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Publication numberUS7643517 B2
Publication typeGrant
Application numberUS 11/514,358
Publication dateJan 5, 2010
Filing dateAug 30, 2006
Priority dateNov 19, 2001
Fee statusLapsed
Also published asUS7130317, US20030095575, US20070019685
Publication number11514358, 514358, US 7643517 B2, US 7643517B2, US-B2-7643517, US7643517 B2, US7643517B2
InventorsAndy P. Annadurai, Feng Han, Mohammed Rahman, Chris Tsu
Original AssigneeAnnadurai Andy P, Feng Han, Mohammed Rahman, Chris Tsu
Export CitationBiBTeX, EndNote, RefMan
External Links: USPTO, USPTO Assignment, Espacenet
Method and circuit for de-skewing data in a communication system
US 7643517 B2
Abstract
Method and circuitry for de-skewing data in data communication networks such as a SONET. The data is sent from a system chip to a framer chip where the data is de-skewed. To detect data skew, the system chip sends a training sequence to the framer chip. The information bits sent to the framer chip are searched in order to detect the training sequence. The training sequences contain clear transition patterns at which all 16 bits of the transmit data and the TCTL signal line are inverted. If any bit does not invert, this bit must be a skewed bit. Based on the data one clock cycle before and one clock cycle after this transition, the skewed bit can be corrected back. After the data skew is detected, a multiplexing logic circuitry is used to correct the skew based on one clock cycle either before or after the transition. The multiplexing logic circuitry includes at least three registers coupled to the inputs of the multiplexing logic circuitry.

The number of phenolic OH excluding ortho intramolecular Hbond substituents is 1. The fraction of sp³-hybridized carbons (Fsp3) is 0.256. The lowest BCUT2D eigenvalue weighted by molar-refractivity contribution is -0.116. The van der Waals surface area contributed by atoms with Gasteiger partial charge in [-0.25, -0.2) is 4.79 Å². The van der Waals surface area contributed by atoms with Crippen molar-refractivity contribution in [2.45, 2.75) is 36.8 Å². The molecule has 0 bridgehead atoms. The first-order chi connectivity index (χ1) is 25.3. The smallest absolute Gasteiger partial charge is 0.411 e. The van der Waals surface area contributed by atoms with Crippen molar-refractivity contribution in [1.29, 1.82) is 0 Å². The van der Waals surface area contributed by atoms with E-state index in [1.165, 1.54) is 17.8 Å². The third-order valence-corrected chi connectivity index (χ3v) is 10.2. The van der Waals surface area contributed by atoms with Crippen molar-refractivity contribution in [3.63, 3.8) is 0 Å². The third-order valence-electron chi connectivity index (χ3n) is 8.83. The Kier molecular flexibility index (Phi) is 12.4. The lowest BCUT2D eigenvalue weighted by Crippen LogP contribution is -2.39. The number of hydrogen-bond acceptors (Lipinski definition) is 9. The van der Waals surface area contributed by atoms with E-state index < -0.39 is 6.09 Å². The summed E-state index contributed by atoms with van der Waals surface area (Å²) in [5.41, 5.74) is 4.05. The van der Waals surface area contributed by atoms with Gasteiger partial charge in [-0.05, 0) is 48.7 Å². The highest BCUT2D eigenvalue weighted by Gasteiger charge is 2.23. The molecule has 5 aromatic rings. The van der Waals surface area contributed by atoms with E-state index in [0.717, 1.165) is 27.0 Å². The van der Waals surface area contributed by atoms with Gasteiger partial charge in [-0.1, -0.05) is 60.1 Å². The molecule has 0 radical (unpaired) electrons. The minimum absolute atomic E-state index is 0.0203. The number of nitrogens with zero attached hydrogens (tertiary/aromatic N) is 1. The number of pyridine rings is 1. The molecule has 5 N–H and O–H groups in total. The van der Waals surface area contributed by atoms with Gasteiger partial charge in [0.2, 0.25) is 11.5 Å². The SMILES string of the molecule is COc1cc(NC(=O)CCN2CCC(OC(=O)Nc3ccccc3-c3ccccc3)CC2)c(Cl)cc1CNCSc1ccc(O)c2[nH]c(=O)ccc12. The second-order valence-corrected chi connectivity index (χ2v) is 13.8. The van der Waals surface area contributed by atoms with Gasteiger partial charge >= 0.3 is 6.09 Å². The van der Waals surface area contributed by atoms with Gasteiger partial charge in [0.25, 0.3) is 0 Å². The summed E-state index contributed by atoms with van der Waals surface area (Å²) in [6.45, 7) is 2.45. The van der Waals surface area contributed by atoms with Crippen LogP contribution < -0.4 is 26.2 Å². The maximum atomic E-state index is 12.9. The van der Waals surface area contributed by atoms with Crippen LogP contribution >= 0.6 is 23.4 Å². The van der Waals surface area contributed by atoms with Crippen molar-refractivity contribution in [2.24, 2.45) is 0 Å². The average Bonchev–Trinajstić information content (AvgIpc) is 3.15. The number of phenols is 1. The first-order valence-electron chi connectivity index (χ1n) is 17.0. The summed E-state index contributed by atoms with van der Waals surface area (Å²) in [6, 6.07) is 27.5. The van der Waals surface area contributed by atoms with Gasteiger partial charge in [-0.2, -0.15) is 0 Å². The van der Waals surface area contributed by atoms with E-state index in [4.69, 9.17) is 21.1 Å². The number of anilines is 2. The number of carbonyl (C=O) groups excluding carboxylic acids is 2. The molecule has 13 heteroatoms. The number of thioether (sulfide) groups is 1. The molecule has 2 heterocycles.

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Claims(21)
1. A method of de-skewing data, the method comprising:
analyzing a training sequence of bits transmitted over a communication channel to detect a skew in the training sequence;
when an early skew is detected from the training sequence, selecting data from an early-skew data input configured to correct for an early skew in data transmitted over the communication channel; and
when a late skew is detected from the training sequence, selecting data from an late-skew data input configured to correct for a late skew in the data transmitted over the communication channel.
2. The method of claim 1, further comprising determining whether a detected skew is the late skew or the early skew.
3. The method of claim 1, wherein analyzing the training sequence comprises comparing data from the training sequence to data from a known training sequence pattern.